Dr. Beaker is trapped in a cave.


The Tracking of Masterspy

Masterspy finally manages to steal Supercar, but he doesn't keep it for long.


Phantom Piper

Supercar flies to Scotland to investigate a 'Phantom Piper'.


Deep Seven

Supercar is trapped by a mine underwater.


Pirate Plunder

The Supercar crew sets a trap for a modern-day raider of the high seas


Flight of Fancy

Jimmy dreams of using Supercar to save a princess.



The two-bit criminals Judd and Harper hold Mike captive


The Sunken Temple

Spyros, the bandit, tries to keep Supercar from discovering his submerged secret.


Trapped in the Depths

A bathyscaphe is trapped in the deepest point in the Pacific.


Crash Landing

Mitch gets a girlfriend when engine trouble forces Supercar down in the jungle.


The Dragon of Ho Meng

Supercar is flying in a typhoon but Mike decides to land on an island near the Chinese border.


The Lost City

Supercar is diverted to the Amazon by a Professor Watkins, who intends to launch a flying atomic bomb, and the target is Washington.


The Magic Carpet

Mike and the crew thwart a nefarious plan to steal the throne of a remote Asian nation.


The White Line

Supercar heads to London to help Scotland Yard solve a series of bank robberies.


Supercar “Take One”

Dr. Beaker films Supercar in action, and receives illegal footage of secret organizations.


The Runaway Train

Masterspy sabotages a prototype atomic-powered diesel train on its journey from London to Brighton in England in a bid to assassinate a VIP passenger. Dr Beaker and the rest of the Supercar team have been invited to drive the train, but will they be able to stop the sabotaged engine before the vehicle crashes into a station at the end of the line? 


Precious Cargo

A little French girl escapes her tyrannical guardian in a crate of wine bound for Black Rock.


Operation Superstork

Mitch sets a balloon adrift.



A Boeing 707 is hijacked- with Dr. Beaker, Jimmy, and Bill trapped in it.


Calling Charlie Queen

Mike and Dr. Beaker are the first victims of a madman with a bizarre plan.


Space for Mitch

Mitch launches a space capsule- with him in it.


The Sky’s the Limit

Masterspy storms Black Rock in an attempt to steal Supercar, which disappears... Quite literally too...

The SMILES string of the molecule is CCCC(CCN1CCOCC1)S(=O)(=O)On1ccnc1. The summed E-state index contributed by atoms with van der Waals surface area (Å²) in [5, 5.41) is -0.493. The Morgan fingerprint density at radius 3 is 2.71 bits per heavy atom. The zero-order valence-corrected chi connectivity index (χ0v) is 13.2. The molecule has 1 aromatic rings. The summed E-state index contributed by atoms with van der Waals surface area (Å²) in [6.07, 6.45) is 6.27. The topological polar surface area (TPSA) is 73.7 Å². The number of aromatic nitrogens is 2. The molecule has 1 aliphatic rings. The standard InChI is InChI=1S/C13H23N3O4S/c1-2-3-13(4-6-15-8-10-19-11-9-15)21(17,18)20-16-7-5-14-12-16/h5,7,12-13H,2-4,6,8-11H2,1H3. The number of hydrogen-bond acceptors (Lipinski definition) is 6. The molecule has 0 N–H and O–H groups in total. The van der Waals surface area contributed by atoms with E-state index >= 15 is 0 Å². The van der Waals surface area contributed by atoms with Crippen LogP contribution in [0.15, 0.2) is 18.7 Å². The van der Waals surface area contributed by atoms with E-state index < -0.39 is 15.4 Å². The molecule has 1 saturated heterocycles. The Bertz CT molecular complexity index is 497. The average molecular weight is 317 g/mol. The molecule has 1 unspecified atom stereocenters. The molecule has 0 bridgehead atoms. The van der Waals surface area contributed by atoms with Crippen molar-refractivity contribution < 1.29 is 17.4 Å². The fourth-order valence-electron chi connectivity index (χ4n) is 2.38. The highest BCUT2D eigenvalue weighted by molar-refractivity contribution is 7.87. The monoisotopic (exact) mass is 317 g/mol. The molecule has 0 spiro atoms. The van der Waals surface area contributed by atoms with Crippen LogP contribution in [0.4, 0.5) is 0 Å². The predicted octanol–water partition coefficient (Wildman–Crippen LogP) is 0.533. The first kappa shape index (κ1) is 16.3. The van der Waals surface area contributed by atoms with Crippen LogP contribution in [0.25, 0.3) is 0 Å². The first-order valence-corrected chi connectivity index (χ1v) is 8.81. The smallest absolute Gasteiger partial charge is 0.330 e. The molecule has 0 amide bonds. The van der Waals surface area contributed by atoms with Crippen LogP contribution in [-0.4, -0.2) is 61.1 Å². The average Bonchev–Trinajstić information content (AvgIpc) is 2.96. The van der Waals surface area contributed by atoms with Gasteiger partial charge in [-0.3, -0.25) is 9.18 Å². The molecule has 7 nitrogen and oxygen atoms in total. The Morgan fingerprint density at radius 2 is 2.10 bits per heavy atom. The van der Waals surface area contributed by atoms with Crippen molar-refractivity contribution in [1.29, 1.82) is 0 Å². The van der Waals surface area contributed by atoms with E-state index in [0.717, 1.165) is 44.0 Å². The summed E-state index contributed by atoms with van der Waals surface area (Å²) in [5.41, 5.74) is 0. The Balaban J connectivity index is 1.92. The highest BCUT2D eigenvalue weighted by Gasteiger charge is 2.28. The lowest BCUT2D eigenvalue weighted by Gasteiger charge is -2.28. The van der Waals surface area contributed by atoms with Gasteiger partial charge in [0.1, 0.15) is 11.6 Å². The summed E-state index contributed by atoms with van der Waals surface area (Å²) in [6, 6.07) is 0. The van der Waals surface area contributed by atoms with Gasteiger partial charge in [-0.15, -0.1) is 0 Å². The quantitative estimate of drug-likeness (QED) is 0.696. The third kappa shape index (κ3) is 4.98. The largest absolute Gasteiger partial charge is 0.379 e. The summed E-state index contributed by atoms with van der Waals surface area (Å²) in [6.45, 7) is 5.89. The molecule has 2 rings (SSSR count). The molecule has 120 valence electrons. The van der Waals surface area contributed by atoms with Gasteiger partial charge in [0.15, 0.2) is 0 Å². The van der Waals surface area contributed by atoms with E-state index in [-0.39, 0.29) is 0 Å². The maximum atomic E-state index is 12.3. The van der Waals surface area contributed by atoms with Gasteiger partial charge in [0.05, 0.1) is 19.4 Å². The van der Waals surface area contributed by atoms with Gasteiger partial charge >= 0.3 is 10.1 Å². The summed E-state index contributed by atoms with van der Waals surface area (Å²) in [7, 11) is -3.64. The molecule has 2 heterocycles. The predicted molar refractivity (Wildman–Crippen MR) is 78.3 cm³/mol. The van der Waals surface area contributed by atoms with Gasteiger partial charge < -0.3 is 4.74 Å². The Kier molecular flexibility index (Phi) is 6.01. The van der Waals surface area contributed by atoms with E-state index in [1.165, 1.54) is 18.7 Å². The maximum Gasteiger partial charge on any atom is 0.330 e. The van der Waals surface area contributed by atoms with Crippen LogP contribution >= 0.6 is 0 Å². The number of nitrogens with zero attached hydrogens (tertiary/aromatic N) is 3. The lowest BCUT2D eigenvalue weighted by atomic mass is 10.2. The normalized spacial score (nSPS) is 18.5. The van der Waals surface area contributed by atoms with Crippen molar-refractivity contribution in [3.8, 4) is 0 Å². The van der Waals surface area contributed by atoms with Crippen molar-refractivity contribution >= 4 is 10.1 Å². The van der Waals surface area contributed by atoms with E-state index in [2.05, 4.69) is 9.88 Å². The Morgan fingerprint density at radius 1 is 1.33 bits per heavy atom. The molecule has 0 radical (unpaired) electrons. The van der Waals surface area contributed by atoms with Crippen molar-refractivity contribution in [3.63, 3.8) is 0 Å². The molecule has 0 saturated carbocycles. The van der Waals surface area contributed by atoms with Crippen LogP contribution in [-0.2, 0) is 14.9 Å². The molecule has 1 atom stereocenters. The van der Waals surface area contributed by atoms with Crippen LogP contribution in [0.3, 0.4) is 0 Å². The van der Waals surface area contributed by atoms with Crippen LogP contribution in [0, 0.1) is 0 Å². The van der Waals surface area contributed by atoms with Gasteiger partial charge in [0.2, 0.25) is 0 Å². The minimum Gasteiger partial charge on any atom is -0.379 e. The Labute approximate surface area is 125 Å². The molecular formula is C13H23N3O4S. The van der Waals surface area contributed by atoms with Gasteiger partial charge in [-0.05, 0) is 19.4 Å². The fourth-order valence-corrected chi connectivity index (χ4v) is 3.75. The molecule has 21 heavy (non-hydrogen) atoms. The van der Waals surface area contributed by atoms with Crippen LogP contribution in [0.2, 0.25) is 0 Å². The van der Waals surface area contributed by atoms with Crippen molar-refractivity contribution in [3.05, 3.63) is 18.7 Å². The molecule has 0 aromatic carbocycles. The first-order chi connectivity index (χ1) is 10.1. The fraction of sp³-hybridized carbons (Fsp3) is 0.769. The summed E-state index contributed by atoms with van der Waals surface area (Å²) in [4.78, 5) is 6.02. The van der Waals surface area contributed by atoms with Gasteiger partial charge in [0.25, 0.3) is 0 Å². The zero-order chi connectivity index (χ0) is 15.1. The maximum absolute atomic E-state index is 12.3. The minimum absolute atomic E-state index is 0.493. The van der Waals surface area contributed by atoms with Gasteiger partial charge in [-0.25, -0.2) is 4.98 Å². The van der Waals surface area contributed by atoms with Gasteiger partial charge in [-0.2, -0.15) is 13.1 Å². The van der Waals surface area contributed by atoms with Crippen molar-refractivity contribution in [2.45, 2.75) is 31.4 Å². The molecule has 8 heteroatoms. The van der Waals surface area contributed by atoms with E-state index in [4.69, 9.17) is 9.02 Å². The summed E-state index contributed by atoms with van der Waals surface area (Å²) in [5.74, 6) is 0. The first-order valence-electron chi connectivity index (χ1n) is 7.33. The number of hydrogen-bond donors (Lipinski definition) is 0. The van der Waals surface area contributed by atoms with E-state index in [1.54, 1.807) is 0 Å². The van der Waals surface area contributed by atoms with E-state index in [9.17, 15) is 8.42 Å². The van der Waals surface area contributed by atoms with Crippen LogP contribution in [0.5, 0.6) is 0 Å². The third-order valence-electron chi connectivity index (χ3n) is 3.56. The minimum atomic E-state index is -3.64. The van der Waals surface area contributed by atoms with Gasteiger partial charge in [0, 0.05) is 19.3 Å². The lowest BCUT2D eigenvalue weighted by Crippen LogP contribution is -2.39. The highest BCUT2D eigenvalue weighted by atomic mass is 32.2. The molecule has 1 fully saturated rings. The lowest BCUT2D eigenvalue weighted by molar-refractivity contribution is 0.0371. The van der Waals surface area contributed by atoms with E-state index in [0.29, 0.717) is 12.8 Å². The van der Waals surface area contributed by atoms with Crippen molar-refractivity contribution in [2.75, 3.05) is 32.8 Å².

Professor Popkiss comes down with appendicitis. After the operation, Mike has to fly to the Arctic to get the closest blood donor who has Professor Popkiss's blood type.


Atomic Witch Hunt

The Supercar team stops a gang that has planted nuclear bombs across the country.


Jail Break

Dr. Beaker saves the day when Mike is forced to help a notorious criminal escape prison.


The Day Time Stood Still

An alien drops by on Mike's birthday.


Transatlantic Cable

Masterspy and Zarin tap a telephone cable that runs across the Atlantic.


King Kool

Mitch switches places with a musical gorilla.



There were two working models of Supercar, the larger hero model was made of light-weight wood and Plexiglas (Perspex) and measured about five feet in length. The smaller model, used in distance shots, was about nine inches in length. The vehicle was designed by art director Reg Hill at a cost of one thousand pounds; a small fortune at the time, especially for a company in such dire financial trouble. In fact money was so tight at that time that the company had to resort to using 1500 empty egg cartons, stuck on the walls of its new studio in a disused factory in Slough, as soundproofing. Nevertheless, despite all the problems which come with the production of any new series “Supercar” went on to vindicate Grade's initial faith in the project by a becoming both a personal triumphant success as well as a sound investment for ITC. Its thirty-nine episodes ultimately went on to turn the financial tide for Anderson, selling to more than one hundred stations in the lucrative U.S. markets and more than forty more countries worldwide.

As photography on the series was getting underway, creator Gerry Anderson wed production assistant and voice actor Sylvia Thamm. After a brief mid-day ceremony the couple returned to the studio to help complete the opening title sequence.

Many of the first 26 scripts for “Supercar”  were written by brothers Hugh and Martin Woodhouse, at the rate of one complete 'shooting (camera-ready) script' per week, in order to fit Anderson and Grade's cost and production schedule.

Anderson always claimed that he invented a futuristic vehicle as an excuse to reduce the amount of walking the puppets had to do, which could never be made to look realistic. This was finally taken to its conclusion in Captain Scarlet”, in which the puppets are almost never seen walking.

"Space Patrol"